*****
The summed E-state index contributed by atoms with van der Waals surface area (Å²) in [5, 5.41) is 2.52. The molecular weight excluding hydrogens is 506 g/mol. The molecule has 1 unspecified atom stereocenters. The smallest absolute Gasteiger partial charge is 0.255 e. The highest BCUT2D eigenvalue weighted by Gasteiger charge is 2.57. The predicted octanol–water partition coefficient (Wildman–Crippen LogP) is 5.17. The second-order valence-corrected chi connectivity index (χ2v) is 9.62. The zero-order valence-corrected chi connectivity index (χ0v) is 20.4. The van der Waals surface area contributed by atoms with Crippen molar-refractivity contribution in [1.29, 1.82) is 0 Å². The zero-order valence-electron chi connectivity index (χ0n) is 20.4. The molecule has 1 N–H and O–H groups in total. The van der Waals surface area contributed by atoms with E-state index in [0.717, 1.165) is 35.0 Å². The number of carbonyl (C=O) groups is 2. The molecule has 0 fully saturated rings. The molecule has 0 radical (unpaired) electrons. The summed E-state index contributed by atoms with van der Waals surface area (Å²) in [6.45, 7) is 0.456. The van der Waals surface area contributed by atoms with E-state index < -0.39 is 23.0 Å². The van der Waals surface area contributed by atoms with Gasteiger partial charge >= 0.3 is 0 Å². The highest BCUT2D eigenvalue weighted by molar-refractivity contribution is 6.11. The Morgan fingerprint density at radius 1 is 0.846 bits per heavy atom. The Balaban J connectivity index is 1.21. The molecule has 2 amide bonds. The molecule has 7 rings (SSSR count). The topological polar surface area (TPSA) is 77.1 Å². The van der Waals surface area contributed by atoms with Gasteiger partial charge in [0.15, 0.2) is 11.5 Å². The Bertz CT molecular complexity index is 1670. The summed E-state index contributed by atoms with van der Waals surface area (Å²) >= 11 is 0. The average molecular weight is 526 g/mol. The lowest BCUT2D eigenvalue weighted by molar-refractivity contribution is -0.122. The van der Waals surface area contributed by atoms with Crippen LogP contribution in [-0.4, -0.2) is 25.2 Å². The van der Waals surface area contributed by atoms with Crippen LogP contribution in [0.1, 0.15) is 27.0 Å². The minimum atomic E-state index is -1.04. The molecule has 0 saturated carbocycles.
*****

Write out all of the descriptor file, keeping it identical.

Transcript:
The summed E-state index contributed by atoms with van der Waals surface area (Å²) in [5, 5.41) is 2.52. The molecular weight excluding hydrogens is 506 g/mol. The molecule has 1 unspecified atom stereocenters. The smallest absolute Gasteiger partial charge is 0.255 e. The highest BCUT2D eigenvalue weighted by Gasteiger charge is 2.57. The predicted octanol–water partition coefficient (Wildman–Crippen LogP) is 5.17. The second-order valence-corrected chi connectivity index (χ2v) is 9.62. The zero-order valence-corrected chi connectivity index (χ0v) is 20.4. The van der Waals surface area contributed by atoms with Crippen molar-refractivity contribution in [1.29, 1.82) is 0 Å². The zero-order valence-electron chi connectivity index (χ0n) is 20.4. The molecule has 1 N–H and O–H groups in total. The van der Waals surface area contributed by atoms with E-state index in [0.717, 1.165) is 35.0 Å². The number of carbonyl (C=O) groups is 2. The molecule has 0 fully saturated rings. The molecule has 0 radical (unpaired) electrons. The summed E-state index contributed by atoms with van der Waals surface area (Å²) in [6.45, 7) is 0.456. The van der Waals surface area contributed by atoms with E-state index < -0.39 is 23.0 Å². The van der Waals surface area contributed by atoms with Gasteiger partial charge >= 0.3 is 0 Å². The highest BCUT2D eigenvalue weighted by molar-refractivity contribution is 6.11. The Morgan fingerprint density at radius 1 is 0.846 bits per heavy atom. The Balaban J connectivity index is 1.21. The molecule has 2 amide bonds. The molecule has 7 rings (SSSR count). The topological polar surface area (TPSA) is 77.1 Å². The van der Waals surface area contributed by atoms with Gasteiger partial charge in [0.15, 0.2) is 11.5 Å². The Bertz CT molecular complexity index is 1670. The summed E-state index contributed by atoms with van der Waals surface area (Å²) >= 11 is 0. The average molecular weight is 526 g/mol. The lowest BCUT2D eigenvalue weighted by molar-refractivity contribution is -0.122. The van der Waals surface area contributed by atoms with Crippen LogP contribution in [-0.4, -0.2) is 25.2 Å². The van der Waals surface area contributed by atoms with Crippen LogP contribution in [0.1, 0.15) is 27.0 Å². The minimum atomic E-state index is -1.04. The molecule has 0 saturated carbocycles.